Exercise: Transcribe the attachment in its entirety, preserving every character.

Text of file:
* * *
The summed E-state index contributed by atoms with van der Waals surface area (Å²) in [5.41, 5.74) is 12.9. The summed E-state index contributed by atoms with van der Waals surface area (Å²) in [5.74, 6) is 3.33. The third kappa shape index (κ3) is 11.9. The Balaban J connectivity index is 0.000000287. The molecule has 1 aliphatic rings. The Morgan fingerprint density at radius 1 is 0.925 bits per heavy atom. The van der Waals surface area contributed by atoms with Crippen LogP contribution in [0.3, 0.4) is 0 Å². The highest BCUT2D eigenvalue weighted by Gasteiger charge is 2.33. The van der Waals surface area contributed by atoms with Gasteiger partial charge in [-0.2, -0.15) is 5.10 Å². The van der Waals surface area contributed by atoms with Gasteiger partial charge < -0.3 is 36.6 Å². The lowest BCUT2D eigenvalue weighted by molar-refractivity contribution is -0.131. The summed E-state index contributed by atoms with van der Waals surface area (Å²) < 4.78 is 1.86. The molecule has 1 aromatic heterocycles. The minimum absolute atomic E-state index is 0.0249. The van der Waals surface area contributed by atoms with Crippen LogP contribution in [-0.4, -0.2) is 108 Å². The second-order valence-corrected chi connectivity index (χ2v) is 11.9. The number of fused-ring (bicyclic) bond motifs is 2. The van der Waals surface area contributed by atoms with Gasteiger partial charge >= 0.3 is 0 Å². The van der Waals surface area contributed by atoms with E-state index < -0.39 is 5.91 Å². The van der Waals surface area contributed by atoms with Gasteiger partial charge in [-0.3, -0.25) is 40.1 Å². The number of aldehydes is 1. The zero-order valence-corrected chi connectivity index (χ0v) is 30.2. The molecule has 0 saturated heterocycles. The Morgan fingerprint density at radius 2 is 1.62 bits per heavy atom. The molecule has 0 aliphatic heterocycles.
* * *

The summed E-state index contributed by atoms with van der Waals surface area (Å²) in [5.41, 5.74) is 12.9. The summed E-state index contributed by atoms with van der Waals surface area (Å²) in [5.74, 6) is 3.33. The third kappa shape index (κ3) is 11.9. The Balaban J connectivity index is 0.000000287. The molecule has 1 aliphatic rings. The Morgan fingerprint density at radius 1 is 0.925 bits per heavy atom. The van der Waals surface area contributed by atoms with Crippen LogP contribution in [0.3, 0.4) is 0 Å². The highest BCUT2D eigenvalue weighted by Gasteiger charge is 2.33. The van der Waals surface area contributed by atoms with Gasteiger partial charge in [-0.2, -0.15) is 5.10 Å². The van der Waals surface area contributed by atoms with Gasteiger partial charge < -0.3 is 36.6 Å². The lowest BCUT2D eigenvalue weighted by molar-refractivity contribution is -0.131. The summed E-state index contributed by atoms with van der Waals surface area (Å²) < 4.78 is 1.86. The molecule has 1 aromatic heterocycles. The minimum absolute atomic E-state index is 0.0249. The van der Waals surface area contributed by atoms with Crippen LogP contribution in [-0.4, -0.2) is 108 Å². The second-order valence-corrected chi connectivity index (χ2v) is 11.9. The number of fused-ring (bicyclic) bond motifs is 2. The van der Waals surface area contributed by atoms with Gasteiger partial charge >= 0.3 is 0 Å². The van der Waals surface area contributed by atoms with E-state index < -0.39 is 5.91 Å². The van der Waals surface area contributed by atoms with Gasteiger partial charge in [-0.3, -0.25) is 40.1 Å². The number of aldehydes is 1. The zero-order valence-corrected chi connectivity index (χ0v) is 30.2. The molecule has 0 saturated heterocycles. The Morgan fingerprint density at radius 2 is 1.62 bits per heavy atom. The molecule has 0 aliphatic heterocycles.